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We found 8 providers with an interest in mood disorders and who accept Self-Pay/Uninsured near Champaign, IL.

Showing 1-8 of 8
Dr. Anita Rose Hund, PhD
Specializes in Psychology, Counseling
116 N Chestnut Street; Suite 214
Champaign, IL
 

Dr. Anita Hund is a psychologist and counselor. Areas of expertise for Dr. Hund include depression, domestic abuse, and humanistic psychotherapy. She is in-network for Blue Cross/Blue Shield, Blue Cross Blue Shield PPO, and Self-Pay/Uninsured insurance. She has an open panel.

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Relevant Interests: , depression

All Interests: Depression, Feminist Therapy, Eating Disorders, Neglect, Education, Cognitive-Behavioral Therapy, ... (Read more)

Dr. James William Hannum, PhD
Specializes in Psychology
1701 S Prospect Avenue; Suite 205
Champaign, IL
 

Dr. James Hannum's specialty is psychology. His areas of expertise include behavioral medicine, depression, and behavior therapy. He is an in-network provider for Blue Cross/Blue Shield, Self-Pay/Uninsured, and Medicare insurance. Dr. Hannum is accepting new patients.

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Relevant Interests: , depression, bipolar disorder

All Interests: Behavioral Medicine, Depression, Phobias, Men's Health Issues, Education, Cognitive-Behavioral ... (Read more)

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Specializes in Psychology
1701 S. Prospect Avenue Auite 205
Champaign, IL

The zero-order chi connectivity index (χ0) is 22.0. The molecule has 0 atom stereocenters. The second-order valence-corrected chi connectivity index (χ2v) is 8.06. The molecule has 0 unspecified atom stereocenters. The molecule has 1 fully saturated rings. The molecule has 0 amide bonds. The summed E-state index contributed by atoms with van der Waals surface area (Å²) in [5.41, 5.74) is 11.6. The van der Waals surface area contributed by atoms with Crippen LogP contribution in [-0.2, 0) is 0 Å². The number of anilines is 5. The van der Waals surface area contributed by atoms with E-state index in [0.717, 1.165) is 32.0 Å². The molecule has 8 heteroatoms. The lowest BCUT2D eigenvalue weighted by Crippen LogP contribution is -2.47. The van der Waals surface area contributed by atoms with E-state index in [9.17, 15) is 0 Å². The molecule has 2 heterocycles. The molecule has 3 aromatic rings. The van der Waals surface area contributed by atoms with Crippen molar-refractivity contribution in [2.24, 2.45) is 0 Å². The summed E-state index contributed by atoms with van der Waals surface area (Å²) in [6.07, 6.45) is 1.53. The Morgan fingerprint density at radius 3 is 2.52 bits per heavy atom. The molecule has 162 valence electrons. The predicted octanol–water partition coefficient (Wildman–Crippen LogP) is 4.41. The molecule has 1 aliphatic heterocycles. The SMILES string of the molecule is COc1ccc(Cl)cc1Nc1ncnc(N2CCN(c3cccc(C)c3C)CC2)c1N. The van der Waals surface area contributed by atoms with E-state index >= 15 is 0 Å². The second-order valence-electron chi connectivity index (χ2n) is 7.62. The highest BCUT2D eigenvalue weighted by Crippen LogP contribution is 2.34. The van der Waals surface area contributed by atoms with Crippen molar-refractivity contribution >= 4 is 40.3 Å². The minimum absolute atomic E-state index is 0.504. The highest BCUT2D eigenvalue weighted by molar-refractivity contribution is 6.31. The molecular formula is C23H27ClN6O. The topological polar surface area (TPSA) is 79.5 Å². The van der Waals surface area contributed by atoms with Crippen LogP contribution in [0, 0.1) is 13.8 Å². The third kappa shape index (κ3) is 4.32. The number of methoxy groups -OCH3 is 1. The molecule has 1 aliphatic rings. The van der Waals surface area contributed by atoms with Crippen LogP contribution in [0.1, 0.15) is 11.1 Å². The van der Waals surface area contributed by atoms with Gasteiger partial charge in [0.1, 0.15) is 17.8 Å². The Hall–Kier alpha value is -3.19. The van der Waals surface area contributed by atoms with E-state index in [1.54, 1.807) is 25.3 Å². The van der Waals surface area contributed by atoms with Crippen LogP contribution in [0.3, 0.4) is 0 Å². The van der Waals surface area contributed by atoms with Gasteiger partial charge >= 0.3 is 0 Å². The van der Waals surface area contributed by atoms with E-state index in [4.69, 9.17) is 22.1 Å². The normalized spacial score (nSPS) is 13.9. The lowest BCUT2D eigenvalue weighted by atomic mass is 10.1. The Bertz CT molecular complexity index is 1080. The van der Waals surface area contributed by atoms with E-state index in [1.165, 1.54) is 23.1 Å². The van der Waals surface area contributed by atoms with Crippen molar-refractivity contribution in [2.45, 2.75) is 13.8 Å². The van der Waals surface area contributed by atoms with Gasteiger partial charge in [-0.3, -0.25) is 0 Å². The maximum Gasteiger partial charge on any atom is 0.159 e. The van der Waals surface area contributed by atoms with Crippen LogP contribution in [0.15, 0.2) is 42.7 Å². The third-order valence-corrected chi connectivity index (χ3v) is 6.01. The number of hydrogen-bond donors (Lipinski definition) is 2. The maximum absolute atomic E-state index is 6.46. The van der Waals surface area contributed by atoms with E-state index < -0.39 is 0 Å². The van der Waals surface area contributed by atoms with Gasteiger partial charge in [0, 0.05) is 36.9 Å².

Dr. Jean Benacker practices psychology. On average, patients gave her a rating of 5.0 stars out of 5. Dr. Benacker's clinical interests include crisis intervention, depression, and education consultation. She takes Self-Pay/Uninsured insurance. She has an open panel.

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Relevant Interests: , depression, bipolar disorder

All Interests: Crisis Intervention, Depression, Education Consultation, Phobias, Diagnostic Evaluation, ... (Read more)

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Specializes in Psychology
1701 S Prospect Avenue; Suite 202
Champaign, IL
 

Dr. Graciela Andresen specializes in psychology. In addition to English, she speaks Spanish. These areas are among her clinical interests: depression, narrative therapy, and immigration issues. Dr. Andresen accepts Self-Pay/Uninsured insurance. New patients are welcome to contact Dr. Andresen's office for an appointment.

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Relevant Interests: , depression, bipolar disorder

All Interests: Depression, Men's Health Issues, Sleep Disorders, Eating Disorders, Neglect, Education, Family ... (Read more)

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Specializes in Psychology
6 Dunlap Court
Savoy, IL
 

Dr. Suzanne Harris' specialty is psychology. Areas of expertise for Dr. Harris include behavioral medicine, depression, and behavior therapy. She accepts Self-Pay/Uninsured insurance. She is accepting new patients.

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Relevant Interests: , depression, bipolar disorder

All Interests: Behavioral Medicine, Depression, Phobias, Substance Abuse, Sleep Disorders, Education, ... (Read more)

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Specializes in Psychology
2506 Galen Drive; Suite 103
Champaign, IL
 

Dr. James Smith works as a psychologist in Champaign, IL and Champagin, IL. His clinical interests include depression, sexuality, and behavior therapy. He accepts Blue Cross/Blue Shield, Cigna, and Aetna, as well as other insurance carriers. Dr. Smith is open to new patients.